Here in Los Angeles, where World Series fever is pandemic, even those who don’t know a softball from a baseball know the big Dodger names: Clayton Kershaw, Cody Bellinger, Justin Turner, Yasiel Puig.
These – and I only named a few — are the “A” talent; the players who make the big plays, hit the home runs, and strike out opposing batters. They’re the ones people here are talking about.
But what Ned Colletti is talking about is not the big bats or the big pitches. In an interview Saturday, published in, of all places, the Calendar section of the Los Angeles Times, the former Dodgers general manager spoke of culture and grit.
What he looked for during the nine years he helmed the Los Angeles Dodgers was talent, but also something more. Listen to what he has to say about how he recruited players:
I would love to get to the ballpark early, whether it was an amateur game, a minor league game… because I want to see who comes out first. I want to see interaction. I want to see who works.
That’s grit. We’ve all known smart, talented people who don’t live up to their potential. They have the skill and the ability, but lack that drive to push through the obstacles and remain motivated. As Ron Thomas, a leading HR thinker and TLNT contributor, wrote,”As a gym person, I notice that the first of the year, after the holidays, the gym is crowded… But as we regulars would wink amongst ourselves, we knew that in a few months they will not be back.”
Dodger third baseman Justin Turner was a not much in demand free agent when Colletti signed him, sensing something in him that the Mets and before them the Orioles and Cincinnati did not. It was a willingness to do the work to improve.
My scouting on him: he was an average fielder at second base and third base who could play some shortstop. That’s how I saw him, and he has worked so hard to become a great third baseman and a really feared hitter…
That grit makes the difference is not a new idea. But it was given academic validation by Angela Duckworth, whose book, GRIT, describes the research showing how perseverance is a far better predictor of success than talent or IQ. Here’s what she told a TEDTalks audience even before the book published last year:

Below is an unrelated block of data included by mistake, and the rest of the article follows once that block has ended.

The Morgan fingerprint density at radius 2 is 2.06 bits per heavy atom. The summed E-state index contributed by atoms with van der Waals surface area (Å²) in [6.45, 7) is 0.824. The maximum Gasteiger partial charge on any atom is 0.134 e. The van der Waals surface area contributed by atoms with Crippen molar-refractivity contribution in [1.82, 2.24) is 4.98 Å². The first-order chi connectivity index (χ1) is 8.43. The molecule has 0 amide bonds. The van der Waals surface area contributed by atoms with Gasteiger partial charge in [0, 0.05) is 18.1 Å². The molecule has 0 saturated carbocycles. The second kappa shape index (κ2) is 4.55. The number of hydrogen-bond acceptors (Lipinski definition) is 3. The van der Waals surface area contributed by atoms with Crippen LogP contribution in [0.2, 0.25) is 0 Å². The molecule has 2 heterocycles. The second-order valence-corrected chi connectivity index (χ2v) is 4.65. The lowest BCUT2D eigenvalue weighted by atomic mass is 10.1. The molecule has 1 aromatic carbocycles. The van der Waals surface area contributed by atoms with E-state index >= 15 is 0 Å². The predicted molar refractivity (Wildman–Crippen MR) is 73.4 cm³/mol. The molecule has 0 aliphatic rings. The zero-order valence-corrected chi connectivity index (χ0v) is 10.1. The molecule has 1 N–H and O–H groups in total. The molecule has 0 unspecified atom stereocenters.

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One characteristic emerged as a significant predictor of success. And it wasn’t social intelligence. It wasn’t good looks. Physical health. And it wasn’t IQ. It was grit.
While grit is important to the individual performer, for a team, there’s one other ingredient: culture. Recalling one of his earliest talks with Dodger manager Dave Roberts, Colletti didn’t hesitate when Roberts asked about the biggest challenge:
And I said culture. I couldn’t get it done. I couldn’t get it where I really wanted it to be… I told him that’s the key.
Over just the last year dozens of articles discussing culture in all its permutations have been published on TLNT. Michelle Smith, a regular TLNT contributor, wrote about the powerful role culture plays in determining an organization’s overall success, citing a comment about culture made by the head of Hay Group’s Leadership Development Practice:
It’s the invisible glue that holds an organization together and ultimately makes the difference between whether an organization is able to succeed in the market or not.
Game six of the World Series is tonight. The Houston Astros could win it becoming world champions. Or the teams might have to play a 7th game to decide who takes the title. Either way, the Dodgers are a lesson for all teams — sports and corporate — about the value of seeking grit in those you hire. And having a culture in which they will thrive.